International Mobility

International Mobility

Versione in Italiano

The activities of CNCE in the field of posting of workers in the interest of companies and workers of the construction sector

The construction sector has always featured a significant mobility of the labour force compared to other economic sectors, due to its artisanal essence.
In a view to prevent international mobility to trigger a downward competition on working conditions, a set of rules apply to workers temporarily employed abroad.
In case of ‘posting’ of workers to perform a service abroad, European legislation entails specific communication duties towards the authorities of the country of destination, and to comply with the provisions therein applicable concerning remuneration and other matters defined in the European Directive 96/71/EC, as modified by Directive EU 2018/957, as long as more favourable for the worker.

These provisions include the registration at the Italian sectoral fund for holiday pay and other benefits for construction workers active in the place of works (‘Cassa Edile’ or ‘Edilcassa’) in case of posting to Italy for construction works by a company established abroad. Similarly, Italian companies sending workers abroad are usually required to register at the sectoral funds therein active, if in place.
In this respect, in a view to simplify existing procedures, in 2008 CNCE signed bilateral agreements with similar institutions active in Austria (BUAK), France (UCF, now renamed as CIBTP), and Germany (SOKA-BAU), followed in 2017 by an analogous agreement with the Cassa Edile di San Marino.
In case of posting, companies covered by these agreements can obtain the exemption from the registration at the sectoral fund of the country of destination, continuing to pay and remaining registered at the sectoral fund of the country of origin. This is made by submitting a declaration to the sectoral fund in the country of origin before the beginning of the posting period and upon verification of regularity of payments therein due.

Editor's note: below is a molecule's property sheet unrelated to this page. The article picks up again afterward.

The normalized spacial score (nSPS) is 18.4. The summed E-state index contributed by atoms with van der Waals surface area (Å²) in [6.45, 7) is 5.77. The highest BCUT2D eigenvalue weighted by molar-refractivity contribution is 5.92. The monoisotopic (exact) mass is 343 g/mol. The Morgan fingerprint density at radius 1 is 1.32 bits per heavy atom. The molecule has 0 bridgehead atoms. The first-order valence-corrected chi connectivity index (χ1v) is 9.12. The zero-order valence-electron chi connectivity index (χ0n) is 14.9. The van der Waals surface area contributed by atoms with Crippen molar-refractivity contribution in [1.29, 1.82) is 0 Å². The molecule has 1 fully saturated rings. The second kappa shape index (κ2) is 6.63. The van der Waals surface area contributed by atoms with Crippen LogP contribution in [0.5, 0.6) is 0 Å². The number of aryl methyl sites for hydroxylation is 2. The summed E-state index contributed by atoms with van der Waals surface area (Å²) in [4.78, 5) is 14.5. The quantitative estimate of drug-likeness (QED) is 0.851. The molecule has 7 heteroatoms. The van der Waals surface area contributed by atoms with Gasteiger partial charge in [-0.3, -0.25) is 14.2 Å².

Thanks to a structured cooperation between the sectoral funds of the covered countries, these agreements guarantee effective means to reduce administrative burden on companies, as well as the risk of double payments for indemnities having similar scope and value.
At the same time, workers can remain attached to the sectoral fund of their country, avoiding the risk of losing important rights. For instance, in Italy, the so-called APE, an annual indemnity paid out by sectoral funds and linked with the seniority in the construction sector, is granted only upon achievement of a minimum amount of worked hours subject to payment to Casse Edili/Edilcasse.
The topic of the international mobility of workers is also at the core of several research projects coordinated by CNCE, enabling the development of mutual learning, research, and cooperation activities with research centres, sectoral funds and paritarian institutions, and social partners from more than 10 European countries. To know more, visit the Project section of the web-site (in Italian), or access directly the projects’ web-sites in English from the links at the bottom of the page.